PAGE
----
China About to Screw Your Life Again

by Simon 28 Replies latest social current

  • mickbobcat

    The US has become addicted to the cheap labor of China. they make a lot of junk some good stuff but by cheap labor sometimes forced. The same liberal idiots who cry about slavery some 165 years ago in the US that we fought a war to get rid of is still being used by China and the same useful idiot liberals are lovers of China. If communism was ever introduced here, these same idiots like Hanoi Jane would have a bullet put in her skull and the invoice for the bullet given to her family. Liberals are some of the most stupid people on the planet.

  • zachias

    "Too big to fail?".. so was General Motors.

  • zachias

    It is a classic situation. If this massive corp goes arse up and the spin on effect starts to run there is then a likelihood of war as in times of financial peril governments will manufacture 'a threat' to be dealt with.

    But as the queen of England Elizabeth the 1st said "it is very easy to start a war but you dont know how it will end."

  • Simon

    This describes the scale of the Evergrande threat and what a bubble the Chinese property market has been:

  • fulltimestudent

    The question of why, this crisis occurred has still not been answered. But, the answer is quite complicated.

    First, here's a National Geographic video showing what happened to a village called Houtouwan, on Shengshan Island on the coast of Zhejiang Province. The village, only 49 Km from Shanghai, once with more that 2000 inhabitants, is now nearly deserted with only a handful of people living there. Why?

    The answer will tell you a lot as to how Evergrande and other developers became so big, All the inhabitants left that village for better jobs in a city.

    This has been one of the largest movements of people in history. In 1949, at the last census held by the Nationalist government of the GMD (KMT), it was calculated that China had a population of about 450,000,000, of which only about 90,000,000 lived in cities. In 2020, the urban population had grown to nearly 920,000,000. That's an increase to the urban population of about 830,000,000. Some sort of housing had to built for all those people. Imagine that - to try and place that in some sort of context, it's like replacing all the housing stock of the USA - NOT just once, but 3 times.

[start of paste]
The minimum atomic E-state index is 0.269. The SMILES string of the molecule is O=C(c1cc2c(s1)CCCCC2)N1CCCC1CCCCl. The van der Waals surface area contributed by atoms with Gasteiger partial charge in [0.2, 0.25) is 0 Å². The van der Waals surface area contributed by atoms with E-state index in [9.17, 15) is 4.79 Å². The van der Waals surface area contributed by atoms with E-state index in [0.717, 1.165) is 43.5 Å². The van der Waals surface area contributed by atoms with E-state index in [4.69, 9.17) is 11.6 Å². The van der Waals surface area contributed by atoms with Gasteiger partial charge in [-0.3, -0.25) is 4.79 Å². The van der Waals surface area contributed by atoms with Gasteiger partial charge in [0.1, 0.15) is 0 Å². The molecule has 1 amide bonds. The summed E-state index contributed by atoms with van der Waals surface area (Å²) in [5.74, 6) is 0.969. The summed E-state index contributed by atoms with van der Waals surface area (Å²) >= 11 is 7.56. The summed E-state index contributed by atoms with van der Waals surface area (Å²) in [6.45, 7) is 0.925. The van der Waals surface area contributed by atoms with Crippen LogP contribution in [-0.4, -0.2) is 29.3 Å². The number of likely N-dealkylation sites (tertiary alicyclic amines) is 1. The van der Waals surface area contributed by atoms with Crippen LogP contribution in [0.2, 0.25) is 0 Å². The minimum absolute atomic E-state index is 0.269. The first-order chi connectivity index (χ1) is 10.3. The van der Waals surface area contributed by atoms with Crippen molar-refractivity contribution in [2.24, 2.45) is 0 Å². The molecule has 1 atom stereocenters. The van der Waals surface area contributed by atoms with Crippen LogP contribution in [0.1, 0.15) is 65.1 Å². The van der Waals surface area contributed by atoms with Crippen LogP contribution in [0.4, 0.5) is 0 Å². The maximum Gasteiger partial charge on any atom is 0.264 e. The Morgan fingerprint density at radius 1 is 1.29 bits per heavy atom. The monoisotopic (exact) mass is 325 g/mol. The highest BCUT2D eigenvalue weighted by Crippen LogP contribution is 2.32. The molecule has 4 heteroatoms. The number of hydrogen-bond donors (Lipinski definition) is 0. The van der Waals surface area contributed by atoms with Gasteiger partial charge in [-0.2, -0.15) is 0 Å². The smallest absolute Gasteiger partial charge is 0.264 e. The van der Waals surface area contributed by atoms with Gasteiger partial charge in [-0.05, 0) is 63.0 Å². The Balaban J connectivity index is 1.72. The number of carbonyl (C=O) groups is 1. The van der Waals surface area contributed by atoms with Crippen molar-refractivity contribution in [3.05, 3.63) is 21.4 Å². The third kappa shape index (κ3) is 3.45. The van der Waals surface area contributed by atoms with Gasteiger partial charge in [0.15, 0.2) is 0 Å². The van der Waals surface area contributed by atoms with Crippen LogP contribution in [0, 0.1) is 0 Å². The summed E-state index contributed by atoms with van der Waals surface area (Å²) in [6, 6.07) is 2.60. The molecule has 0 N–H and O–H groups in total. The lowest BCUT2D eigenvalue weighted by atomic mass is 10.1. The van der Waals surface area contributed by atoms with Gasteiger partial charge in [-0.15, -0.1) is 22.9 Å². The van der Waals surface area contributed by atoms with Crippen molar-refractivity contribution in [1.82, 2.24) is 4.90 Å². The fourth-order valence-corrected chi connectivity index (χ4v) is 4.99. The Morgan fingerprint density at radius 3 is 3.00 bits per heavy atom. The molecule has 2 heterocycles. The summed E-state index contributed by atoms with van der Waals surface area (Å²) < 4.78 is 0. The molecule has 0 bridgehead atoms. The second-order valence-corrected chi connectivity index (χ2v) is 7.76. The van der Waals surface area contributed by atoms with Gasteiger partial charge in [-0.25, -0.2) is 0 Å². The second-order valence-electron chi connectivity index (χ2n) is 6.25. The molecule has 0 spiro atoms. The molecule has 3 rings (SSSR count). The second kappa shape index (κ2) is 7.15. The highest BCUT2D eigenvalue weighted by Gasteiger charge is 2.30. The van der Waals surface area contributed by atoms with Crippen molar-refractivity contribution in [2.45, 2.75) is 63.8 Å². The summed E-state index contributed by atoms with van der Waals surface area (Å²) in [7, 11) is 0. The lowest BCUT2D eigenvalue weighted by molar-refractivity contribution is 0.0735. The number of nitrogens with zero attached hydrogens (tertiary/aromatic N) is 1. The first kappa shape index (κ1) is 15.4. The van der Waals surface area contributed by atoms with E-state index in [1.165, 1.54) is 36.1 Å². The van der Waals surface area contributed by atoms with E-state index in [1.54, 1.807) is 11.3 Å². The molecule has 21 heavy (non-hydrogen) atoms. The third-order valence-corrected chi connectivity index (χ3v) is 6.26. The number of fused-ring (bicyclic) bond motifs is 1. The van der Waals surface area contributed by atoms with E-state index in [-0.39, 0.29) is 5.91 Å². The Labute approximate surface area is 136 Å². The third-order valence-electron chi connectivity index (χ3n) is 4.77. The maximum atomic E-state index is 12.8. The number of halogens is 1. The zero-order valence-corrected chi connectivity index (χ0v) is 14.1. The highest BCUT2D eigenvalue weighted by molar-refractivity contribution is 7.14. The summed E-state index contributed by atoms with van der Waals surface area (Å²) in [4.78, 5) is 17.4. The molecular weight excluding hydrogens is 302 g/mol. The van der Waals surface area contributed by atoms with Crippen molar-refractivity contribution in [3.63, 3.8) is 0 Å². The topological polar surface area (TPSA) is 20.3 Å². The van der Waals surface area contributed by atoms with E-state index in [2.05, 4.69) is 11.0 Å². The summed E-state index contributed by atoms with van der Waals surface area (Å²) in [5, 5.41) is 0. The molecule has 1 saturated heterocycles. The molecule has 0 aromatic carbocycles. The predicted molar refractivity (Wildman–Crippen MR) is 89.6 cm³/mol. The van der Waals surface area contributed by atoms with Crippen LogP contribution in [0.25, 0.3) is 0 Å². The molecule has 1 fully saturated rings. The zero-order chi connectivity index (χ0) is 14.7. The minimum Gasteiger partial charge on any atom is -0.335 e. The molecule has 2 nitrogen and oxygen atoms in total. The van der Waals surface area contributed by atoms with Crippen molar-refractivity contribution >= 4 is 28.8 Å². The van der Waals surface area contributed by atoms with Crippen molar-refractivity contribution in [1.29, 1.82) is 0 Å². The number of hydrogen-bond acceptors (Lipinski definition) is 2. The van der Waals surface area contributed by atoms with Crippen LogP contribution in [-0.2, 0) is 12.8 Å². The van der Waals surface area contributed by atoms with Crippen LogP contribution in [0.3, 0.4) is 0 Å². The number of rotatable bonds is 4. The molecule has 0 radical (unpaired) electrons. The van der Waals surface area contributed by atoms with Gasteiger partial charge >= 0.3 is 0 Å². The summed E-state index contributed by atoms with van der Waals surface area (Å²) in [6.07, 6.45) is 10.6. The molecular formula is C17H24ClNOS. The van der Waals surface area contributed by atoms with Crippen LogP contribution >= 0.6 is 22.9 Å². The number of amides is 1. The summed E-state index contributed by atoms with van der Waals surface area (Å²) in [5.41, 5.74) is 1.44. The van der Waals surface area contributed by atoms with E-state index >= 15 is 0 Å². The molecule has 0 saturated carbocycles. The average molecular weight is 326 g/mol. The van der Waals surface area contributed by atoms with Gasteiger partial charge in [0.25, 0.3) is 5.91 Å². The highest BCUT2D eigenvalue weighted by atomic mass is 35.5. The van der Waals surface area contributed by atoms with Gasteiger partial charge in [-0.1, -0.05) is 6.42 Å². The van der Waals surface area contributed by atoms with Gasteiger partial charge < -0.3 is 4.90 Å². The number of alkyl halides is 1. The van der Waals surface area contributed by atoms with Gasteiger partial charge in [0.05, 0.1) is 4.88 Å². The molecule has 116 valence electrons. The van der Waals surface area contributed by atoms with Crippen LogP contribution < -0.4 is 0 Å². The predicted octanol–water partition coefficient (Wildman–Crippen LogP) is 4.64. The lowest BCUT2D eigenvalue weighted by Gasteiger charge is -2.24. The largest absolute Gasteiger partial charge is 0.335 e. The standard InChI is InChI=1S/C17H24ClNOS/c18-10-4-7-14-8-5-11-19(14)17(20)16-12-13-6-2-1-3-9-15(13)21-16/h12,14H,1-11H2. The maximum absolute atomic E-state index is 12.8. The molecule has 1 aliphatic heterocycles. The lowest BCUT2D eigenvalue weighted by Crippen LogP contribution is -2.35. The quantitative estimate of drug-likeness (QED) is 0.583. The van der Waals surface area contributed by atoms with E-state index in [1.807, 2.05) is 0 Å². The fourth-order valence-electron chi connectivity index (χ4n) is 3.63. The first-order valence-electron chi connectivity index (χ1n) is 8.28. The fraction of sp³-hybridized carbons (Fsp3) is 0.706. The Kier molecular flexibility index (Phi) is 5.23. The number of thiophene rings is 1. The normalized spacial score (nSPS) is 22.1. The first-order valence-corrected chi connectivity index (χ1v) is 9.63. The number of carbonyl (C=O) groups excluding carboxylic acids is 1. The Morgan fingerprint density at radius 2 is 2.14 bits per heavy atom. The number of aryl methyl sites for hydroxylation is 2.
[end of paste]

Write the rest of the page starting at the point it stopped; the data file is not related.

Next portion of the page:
If that seems a huge undertaking, consider that in the first 30 years of the PRC, urban housing was mainly focused on replacing the hovels that so many city-dwellers lived prior to 1949, The massive growth of city populations only accelerated after (circa) 1980.

    In addition to that, a middle class began growing from roughly the same time, Today, the Chinese middle classes are thought to be around 400 million - larger that the entire population of the USA. As the income of these people increased they also wanted better housing.

    The development of high rise apartments really only started in the early 1990's, Australia's former Prime Minister John Howard visited Shanghai in (I think this was the occasion) 1997. In his hotel (opposite the then new developments in Pudong) his staff opened the curtains of his room, to reveal the new highrises (mixed office block's and apartments) and Howard reputedly, was shocked and exclaimed, "Shit!! How long has this been going on?"